Back to School Advice

With children going back to school after the summer holidays, there are 101 things to sort out. But, we can help you with advice on those common health niggles your youngster might encounter when they’re back in the classroom.   

Head lice and nits

Head lice can make your head feel itchy and like something is moving in your hair, the only way to be sure someone has head lice is by finding live lice. You can do this by combing their hair with a special fine-toothed comb (detection comb). You can buy these online or at pharmacies.

Lice and nits can be removed by wet combing. You should try this method first. There may be instructions with the detection comb, but usually you: wash hair with ordinary shampoo, apply lots of conditioner (any conditioner will do) and comb the whole head of hair, from the roots to the ends. Do wet combing on days 1, 5, 9 and 13 to catch any newly hatched head lice. Check again that everyone's hair is free of lice on day 17.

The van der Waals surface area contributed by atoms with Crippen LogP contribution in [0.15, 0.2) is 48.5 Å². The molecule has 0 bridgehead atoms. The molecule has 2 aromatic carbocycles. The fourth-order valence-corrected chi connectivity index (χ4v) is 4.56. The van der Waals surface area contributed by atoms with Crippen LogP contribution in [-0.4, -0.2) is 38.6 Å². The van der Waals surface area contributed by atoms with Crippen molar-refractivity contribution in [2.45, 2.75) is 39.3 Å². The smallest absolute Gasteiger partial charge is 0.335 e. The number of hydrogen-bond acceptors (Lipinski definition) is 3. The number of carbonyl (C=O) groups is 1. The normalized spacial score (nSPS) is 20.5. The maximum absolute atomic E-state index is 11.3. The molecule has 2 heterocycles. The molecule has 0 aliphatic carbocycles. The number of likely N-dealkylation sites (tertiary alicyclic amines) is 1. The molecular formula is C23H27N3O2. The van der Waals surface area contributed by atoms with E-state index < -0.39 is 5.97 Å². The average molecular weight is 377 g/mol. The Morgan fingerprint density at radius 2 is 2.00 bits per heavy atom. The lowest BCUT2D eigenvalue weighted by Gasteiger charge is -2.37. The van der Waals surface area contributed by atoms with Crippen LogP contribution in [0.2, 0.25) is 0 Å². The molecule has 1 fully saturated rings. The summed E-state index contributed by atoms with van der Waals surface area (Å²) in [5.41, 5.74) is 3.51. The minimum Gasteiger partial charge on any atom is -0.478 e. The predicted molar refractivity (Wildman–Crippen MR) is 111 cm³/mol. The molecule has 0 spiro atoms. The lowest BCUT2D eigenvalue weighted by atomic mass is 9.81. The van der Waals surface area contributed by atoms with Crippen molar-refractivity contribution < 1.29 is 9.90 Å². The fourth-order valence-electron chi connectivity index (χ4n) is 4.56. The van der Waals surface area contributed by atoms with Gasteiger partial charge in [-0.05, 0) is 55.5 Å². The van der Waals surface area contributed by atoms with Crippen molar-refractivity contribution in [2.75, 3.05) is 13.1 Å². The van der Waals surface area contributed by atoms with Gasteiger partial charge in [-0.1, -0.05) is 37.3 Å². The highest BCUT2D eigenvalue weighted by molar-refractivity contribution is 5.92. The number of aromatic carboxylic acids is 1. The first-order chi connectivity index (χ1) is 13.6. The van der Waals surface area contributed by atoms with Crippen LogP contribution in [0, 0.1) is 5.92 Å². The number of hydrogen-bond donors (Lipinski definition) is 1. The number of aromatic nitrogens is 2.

Ask a pharmacist for advice if you have tried wet combing for 17 days, but your child still has live head lice. They may recommend using medicated lotions and sprays. Some treatments need to be repeated after a week to kill any newly hatched lice. Check the pack to see if they're OK for you or your child and how to use them. If lotions or sprays do not work, speak to a pharmacist about other treatments.

There's nothing you can do to prevent head lice. You can help stop them spreading by wet or dry combing regularly to catch them early. There's no need for children to stay off school or to wash laundry on a hot wash.

Click here for advice on the NHS Health A-Z website, Head lice and nits.